Why Vincent van Gogh paintings are turning white
After analysing one of the greatest works by famous Dutch painter Vincent van Gogh, Belgian scientists have identified a very rare mineral that is turning his paintings white.
London: After analysing one of the greatest works by famous Dutch painter Vincent van Gogh, Belgian scientists have identified a very rare mineral that is turning his paintings white.
The team, headed by Koen Janssens from the University of Antwerp in Belgium, identified plumbonacrite in one of his paintings, clarifying the degradation process of red lead that causes this bleaching of the colour, turning it white.
"This is the first time that this substance has been found in a painting from before the mid-20th century," reported Frederik Vanmeert, first author of the paper.
"Our discovery sheds new light on the bleaching process of red lead," he added. Red lead is a lead oxide whose colour varies over time.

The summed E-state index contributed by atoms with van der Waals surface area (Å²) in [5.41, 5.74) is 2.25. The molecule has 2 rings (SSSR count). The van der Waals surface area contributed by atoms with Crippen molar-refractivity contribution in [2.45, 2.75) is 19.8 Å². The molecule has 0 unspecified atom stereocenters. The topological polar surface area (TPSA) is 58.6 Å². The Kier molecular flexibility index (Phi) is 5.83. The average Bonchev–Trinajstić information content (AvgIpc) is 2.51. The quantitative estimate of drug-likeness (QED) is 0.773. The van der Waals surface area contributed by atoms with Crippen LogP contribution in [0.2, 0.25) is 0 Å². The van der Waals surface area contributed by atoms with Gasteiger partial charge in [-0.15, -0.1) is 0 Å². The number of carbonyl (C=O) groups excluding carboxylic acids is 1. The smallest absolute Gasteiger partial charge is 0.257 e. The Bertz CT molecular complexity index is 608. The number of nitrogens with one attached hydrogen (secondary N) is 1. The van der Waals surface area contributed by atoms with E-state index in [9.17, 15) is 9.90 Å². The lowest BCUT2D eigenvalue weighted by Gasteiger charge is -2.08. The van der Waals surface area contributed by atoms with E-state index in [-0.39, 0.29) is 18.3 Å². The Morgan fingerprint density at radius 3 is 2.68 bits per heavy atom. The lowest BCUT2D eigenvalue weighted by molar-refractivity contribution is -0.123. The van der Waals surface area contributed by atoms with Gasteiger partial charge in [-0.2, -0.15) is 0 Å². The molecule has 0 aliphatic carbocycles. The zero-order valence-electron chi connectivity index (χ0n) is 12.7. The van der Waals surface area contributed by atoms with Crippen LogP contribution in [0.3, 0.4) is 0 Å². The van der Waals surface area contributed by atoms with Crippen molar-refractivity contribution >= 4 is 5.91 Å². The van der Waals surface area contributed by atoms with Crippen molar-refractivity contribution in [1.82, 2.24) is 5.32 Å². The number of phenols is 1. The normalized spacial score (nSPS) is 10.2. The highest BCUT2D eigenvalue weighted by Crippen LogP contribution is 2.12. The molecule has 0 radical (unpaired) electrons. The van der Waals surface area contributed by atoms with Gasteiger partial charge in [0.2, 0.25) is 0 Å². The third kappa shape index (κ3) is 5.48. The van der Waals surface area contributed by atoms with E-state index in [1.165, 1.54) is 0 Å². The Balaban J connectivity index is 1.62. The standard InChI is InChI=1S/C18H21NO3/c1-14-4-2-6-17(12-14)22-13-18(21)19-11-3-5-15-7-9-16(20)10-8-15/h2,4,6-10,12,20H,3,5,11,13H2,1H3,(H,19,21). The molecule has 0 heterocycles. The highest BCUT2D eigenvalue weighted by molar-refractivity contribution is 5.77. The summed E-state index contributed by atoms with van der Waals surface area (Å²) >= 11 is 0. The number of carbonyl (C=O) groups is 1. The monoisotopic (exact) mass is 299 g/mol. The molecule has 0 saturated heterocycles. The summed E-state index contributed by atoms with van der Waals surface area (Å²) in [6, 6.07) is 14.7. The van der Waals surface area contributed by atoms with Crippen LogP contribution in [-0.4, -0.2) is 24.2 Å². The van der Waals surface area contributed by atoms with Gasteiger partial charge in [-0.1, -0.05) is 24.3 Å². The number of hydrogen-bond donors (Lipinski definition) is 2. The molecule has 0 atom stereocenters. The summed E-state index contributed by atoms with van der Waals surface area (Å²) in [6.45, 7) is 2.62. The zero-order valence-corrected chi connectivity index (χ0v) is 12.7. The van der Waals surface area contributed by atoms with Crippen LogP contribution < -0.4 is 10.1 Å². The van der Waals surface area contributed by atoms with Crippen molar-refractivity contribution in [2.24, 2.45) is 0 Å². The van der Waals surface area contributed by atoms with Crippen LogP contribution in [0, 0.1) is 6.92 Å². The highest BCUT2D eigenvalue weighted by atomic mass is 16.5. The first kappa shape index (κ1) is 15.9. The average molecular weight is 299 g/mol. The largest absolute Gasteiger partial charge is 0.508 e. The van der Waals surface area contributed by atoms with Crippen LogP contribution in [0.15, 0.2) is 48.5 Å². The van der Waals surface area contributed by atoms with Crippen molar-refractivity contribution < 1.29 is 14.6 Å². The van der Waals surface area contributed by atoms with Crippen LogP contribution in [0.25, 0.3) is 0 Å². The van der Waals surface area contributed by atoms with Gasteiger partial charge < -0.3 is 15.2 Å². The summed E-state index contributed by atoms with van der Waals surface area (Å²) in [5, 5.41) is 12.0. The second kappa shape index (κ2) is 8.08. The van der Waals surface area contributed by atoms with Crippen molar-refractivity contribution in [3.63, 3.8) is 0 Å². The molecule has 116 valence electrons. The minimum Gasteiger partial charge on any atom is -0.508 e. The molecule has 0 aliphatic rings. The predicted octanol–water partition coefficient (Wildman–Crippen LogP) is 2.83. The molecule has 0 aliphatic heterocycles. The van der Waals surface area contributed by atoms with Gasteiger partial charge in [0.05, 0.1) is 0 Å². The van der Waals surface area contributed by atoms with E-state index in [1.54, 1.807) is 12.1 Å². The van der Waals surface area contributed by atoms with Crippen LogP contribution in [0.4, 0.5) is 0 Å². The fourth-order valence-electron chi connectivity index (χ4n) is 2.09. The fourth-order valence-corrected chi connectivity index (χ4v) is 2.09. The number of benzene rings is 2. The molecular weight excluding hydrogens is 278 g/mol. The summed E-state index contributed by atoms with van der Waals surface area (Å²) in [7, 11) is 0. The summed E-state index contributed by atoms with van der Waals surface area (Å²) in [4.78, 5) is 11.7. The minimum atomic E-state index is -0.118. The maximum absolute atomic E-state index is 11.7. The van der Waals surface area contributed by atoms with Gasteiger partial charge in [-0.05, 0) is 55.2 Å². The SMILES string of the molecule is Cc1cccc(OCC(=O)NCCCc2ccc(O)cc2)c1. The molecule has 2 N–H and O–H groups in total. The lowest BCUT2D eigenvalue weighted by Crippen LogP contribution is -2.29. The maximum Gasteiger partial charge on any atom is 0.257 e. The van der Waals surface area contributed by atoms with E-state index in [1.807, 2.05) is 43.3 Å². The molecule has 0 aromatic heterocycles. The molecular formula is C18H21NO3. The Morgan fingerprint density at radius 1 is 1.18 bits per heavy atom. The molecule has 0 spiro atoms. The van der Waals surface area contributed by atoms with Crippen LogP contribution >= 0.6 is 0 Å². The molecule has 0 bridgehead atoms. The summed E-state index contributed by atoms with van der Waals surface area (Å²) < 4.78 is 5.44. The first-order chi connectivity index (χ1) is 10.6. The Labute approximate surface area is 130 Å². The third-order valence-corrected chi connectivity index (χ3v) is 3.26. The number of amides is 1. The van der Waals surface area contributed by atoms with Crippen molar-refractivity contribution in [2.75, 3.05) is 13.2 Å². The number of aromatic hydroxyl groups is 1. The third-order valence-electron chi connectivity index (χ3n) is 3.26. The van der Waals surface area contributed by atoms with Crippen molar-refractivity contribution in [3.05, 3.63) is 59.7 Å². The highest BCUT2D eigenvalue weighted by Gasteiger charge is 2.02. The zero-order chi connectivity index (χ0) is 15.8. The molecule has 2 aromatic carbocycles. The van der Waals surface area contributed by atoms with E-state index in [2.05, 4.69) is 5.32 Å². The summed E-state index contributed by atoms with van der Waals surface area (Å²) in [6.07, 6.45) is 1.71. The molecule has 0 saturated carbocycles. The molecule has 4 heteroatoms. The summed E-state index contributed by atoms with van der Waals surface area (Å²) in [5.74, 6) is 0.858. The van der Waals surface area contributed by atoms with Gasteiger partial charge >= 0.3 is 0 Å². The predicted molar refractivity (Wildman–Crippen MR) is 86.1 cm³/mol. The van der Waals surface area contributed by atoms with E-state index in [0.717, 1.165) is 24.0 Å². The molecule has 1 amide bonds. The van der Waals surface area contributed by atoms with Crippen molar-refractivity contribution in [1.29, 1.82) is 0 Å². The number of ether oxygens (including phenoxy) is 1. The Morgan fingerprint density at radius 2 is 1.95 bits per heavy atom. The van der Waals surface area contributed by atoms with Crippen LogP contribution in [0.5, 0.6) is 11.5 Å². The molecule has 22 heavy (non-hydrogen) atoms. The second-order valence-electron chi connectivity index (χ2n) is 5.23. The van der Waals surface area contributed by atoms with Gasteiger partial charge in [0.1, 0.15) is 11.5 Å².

Artists have treasured the brilliant colour of red lead for their paintings since ancient times. However, various ageing processes cause discolouration of the saturated hue over time.
For the study, the team examined the painting titled "Wheat Stack under a Cloudy Sky" by van Gogh (1889).
Thanks to a combination of X-ray diffraction mapping and tomography experiments, scientists explained an additional step in the light-induced degradation of red lead.
Based on their new insights, the scientists have proposed a possible reaction pathway by which red lead loses its red colour under the influence of light and carbon dioxide.
"Irradiation with light causes electrons to move from the valence band to the conducting band in the red lead, which is a semiconductor," the authors wrote.
This initiates reduction of the red lead to plumbonacrite. Subsequently, CO2 is absorbed gradually from the air and/or from degradation products of the binding medium from the oil paint, turning the colour into white.
The discovery was reported in the journal Angewandte Chemie.